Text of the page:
It has been thought that the name "Arthur" derived from the Roman "Artorius" although most scholars claim that the name "Arthur" is unknown in Britain prior to the late-sixth century. There was one notable exception:, Lucius Artorius Castus, who lived and fought in Britain in the late second-century.
The name "Arthur" started cropping up among late-sixth-century and seventh-century Irish migrants to Wales and Scotland That people would suddenly start naming sons "Arthur" and literature recording "although he was no Arthur" (the reference to Arthur in Y Gododdin, ca. 600), indicates that the name Arthur name had become fairly common by this time.
The Historia Brittonum (ca. 800),15 which was probably compiled by, rather than written by, Nennius, is the oldest work to record legends of Arthur. By the beginning of the ninth century, Arthur was known as both a dux bellorum and a miles ("soldier"), although the legends of Arthur being a king were apparently already in circulation, given the care with which Nennius points out that Arthur was not a king.
"Arturus" is what is found in the earliest Latin reference of Nennius and Geoffrey of Monmouth (1844;157). With either form though, we already have a word that would have been recognized by any of Arthur’s Latin-speaking contemporaries in beleaguered Britain.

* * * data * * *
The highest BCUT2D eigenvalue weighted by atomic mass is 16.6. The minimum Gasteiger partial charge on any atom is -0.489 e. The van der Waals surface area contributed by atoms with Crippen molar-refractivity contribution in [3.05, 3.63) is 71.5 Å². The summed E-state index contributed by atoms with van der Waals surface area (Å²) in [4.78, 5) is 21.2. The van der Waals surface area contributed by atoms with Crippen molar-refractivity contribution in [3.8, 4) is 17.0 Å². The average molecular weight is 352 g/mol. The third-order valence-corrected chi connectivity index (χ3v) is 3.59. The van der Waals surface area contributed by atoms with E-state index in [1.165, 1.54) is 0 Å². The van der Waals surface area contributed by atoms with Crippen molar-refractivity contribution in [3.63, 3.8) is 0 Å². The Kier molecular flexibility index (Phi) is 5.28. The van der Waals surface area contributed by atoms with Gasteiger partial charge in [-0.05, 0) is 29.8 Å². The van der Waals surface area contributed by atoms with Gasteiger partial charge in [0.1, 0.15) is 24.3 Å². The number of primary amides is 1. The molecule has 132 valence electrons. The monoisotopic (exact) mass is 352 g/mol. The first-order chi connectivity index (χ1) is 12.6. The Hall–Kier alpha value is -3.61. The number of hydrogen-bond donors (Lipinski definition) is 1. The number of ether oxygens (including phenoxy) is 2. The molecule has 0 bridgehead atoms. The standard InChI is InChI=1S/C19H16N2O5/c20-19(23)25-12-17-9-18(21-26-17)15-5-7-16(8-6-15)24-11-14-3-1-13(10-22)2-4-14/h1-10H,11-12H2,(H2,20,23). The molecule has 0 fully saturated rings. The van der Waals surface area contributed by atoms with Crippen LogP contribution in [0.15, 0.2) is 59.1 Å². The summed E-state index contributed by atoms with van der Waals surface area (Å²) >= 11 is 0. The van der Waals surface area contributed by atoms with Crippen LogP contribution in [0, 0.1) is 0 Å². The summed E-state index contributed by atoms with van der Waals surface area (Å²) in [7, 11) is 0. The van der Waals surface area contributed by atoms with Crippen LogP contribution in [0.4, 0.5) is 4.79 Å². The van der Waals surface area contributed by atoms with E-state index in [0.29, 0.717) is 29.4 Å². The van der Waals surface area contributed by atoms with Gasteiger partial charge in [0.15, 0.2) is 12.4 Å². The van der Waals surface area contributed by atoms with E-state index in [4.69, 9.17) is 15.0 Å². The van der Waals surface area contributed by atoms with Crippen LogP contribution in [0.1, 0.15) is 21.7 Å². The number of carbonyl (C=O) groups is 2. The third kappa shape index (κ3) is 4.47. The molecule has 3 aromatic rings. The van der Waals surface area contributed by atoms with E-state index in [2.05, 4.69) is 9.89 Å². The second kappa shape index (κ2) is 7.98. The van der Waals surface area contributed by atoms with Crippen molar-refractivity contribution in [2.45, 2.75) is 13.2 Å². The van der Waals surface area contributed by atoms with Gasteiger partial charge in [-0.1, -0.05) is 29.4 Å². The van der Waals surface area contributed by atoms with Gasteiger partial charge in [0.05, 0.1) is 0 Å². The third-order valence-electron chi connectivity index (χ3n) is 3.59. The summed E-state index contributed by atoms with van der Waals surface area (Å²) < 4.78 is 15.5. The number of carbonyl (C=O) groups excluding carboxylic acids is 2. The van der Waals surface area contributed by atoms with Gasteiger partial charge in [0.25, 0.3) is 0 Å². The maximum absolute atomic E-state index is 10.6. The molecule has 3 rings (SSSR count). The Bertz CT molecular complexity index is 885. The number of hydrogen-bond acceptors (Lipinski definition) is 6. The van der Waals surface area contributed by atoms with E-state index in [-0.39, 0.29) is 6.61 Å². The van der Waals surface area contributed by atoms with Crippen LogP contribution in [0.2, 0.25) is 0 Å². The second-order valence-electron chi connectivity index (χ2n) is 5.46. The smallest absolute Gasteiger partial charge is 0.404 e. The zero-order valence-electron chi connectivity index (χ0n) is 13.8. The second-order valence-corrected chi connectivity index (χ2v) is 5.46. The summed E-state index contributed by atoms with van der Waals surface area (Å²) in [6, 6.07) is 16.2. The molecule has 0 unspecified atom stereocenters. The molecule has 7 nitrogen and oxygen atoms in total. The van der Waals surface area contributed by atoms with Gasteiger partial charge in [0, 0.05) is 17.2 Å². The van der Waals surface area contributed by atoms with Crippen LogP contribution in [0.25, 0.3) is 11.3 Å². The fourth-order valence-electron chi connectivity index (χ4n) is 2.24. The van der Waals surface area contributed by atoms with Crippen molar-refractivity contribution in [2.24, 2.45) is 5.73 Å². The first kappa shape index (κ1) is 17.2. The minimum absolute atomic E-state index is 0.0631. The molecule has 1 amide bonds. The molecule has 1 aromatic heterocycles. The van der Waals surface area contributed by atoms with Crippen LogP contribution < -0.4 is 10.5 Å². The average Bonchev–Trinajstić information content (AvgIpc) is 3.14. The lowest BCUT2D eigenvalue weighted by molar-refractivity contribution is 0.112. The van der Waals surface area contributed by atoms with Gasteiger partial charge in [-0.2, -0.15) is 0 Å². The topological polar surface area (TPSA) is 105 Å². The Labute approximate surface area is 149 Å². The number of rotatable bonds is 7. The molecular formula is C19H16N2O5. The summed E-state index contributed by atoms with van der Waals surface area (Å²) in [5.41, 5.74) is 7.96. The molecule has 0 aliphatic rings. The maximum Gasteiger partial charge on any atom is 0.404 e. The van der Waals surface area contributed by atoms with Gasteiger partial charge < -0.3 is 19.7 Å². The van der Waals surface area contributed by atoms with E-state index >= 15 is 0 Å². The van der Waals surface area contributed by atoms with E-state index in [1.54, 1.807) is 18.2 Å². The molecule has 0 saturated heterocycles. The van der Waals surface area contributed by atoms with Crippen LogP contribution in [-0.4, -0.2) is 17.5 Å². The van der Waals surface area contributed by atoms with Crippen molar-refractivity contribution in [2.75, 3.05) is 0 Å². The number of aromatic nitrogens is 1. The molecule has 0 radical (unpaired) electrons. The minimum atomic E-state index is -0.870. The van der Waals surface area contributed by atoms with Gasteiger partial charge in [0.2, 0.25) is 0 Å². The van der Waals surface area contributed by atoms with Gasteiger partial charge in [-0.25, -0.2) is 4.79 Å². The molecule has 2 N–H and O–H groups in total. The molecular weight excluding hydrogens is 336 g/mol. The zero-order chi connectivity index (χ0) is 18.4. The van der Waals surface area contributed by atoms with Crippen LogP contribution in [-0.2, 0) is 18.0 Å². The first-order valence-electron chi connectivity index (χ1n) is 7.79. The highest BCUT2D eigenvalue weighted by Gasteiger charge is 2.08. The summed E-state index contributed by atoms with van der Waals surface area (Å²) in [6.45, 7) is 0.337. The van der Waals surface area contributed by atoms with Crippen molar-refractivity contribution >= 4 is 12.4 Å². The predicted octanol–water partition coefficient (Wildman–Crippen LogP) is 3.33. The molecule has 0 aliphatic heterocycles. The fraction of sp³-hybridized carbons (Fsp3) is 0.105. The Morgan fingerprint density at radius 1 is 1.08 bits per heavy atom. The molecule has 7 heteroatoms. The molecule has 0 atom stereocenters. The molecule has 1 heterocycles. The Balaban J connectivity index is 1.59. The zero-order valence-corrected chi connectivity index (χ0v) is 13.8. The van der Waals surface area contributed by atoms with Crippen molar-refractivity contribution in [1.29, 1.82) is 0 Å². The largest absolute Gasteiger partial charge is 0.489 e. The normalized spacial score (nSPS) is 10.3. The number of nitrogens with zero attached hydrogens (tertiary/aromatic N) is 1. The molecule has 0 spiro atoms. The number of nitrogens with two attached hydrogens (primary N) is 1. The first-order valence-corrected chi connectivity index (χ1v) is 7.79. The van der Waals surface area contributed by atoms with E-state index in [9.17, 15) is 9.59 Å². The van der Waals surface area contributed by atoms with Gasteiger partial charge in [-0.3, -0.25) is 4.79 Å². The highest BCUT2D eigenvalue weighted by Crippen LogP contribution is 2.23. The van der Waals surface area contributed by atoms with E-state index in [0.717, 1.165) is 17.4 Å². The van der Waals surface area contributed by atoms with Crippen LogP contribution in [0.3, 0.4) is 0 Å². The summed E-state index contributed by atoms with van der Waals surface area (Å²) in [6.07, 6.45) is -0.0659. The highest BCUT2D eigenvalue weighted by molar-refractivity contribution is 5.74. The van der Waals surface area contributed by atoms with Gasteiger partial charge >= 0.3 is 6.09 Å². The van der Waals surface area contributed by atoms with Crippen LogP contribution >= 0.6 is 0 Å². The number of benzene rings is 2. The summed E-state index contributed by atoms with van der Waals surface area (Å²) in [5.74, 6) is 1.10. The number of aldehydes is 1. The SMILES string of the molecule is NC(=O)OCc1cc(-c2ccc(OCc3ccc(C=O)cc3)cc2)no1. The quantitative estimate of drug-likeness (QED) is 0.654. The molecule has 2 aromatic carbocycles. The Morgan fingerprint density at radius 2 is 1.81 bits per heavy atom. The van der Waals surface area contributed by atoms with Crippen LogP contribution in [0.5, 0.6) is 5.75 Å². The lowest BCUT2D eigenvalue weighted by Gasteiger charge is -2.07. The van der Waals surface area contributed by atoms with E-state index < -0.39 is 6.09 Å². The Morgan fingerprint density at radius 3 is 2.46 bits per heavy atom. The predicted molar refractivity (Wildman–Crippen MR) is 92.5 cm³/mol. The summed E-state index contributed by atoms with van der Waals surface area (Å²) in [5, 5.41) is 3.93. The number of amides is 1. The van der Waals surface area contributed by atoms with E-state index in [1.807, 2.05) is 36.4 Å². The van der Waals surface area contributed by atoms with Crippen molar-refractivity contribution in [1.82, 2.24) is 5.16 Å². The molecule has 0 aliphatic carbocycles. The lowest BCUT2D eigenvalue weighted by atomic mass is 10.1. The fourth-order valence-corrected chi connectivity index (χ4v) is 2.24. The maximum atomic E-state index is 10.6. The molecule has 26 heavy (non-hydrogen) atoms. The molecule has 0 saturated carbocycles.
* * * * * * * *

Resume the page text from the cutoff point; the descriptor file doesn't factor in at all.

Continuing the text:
Scholars point to the derivation Latin artorius ‘plowman’. To call Arthur a plowman, does not seem probable.
Arcturus is the brightest star in the constellation Bootes. Known as the "Bear Watcher," it follows Ursa Major, the Great Bear, around the night sky.
This star is regarded as the leader of the rest and the name Arcturus means
the ‘guardian of the bear’. In the case of "Arthur"
this could have referred to a bear or to a human with bear-like attributes.
A Briton hearing the word Artur (or possibly Arturos with a nominative masculine ending) would have heard someone saying the equivalent of English Bear-man. A suitable name for a British leader fighting the Saxons.
So you can take your pick as whether the name "Arthur" came from
a Latin root or from the stars. There is no proof one way or the other.
Arthur, who was he?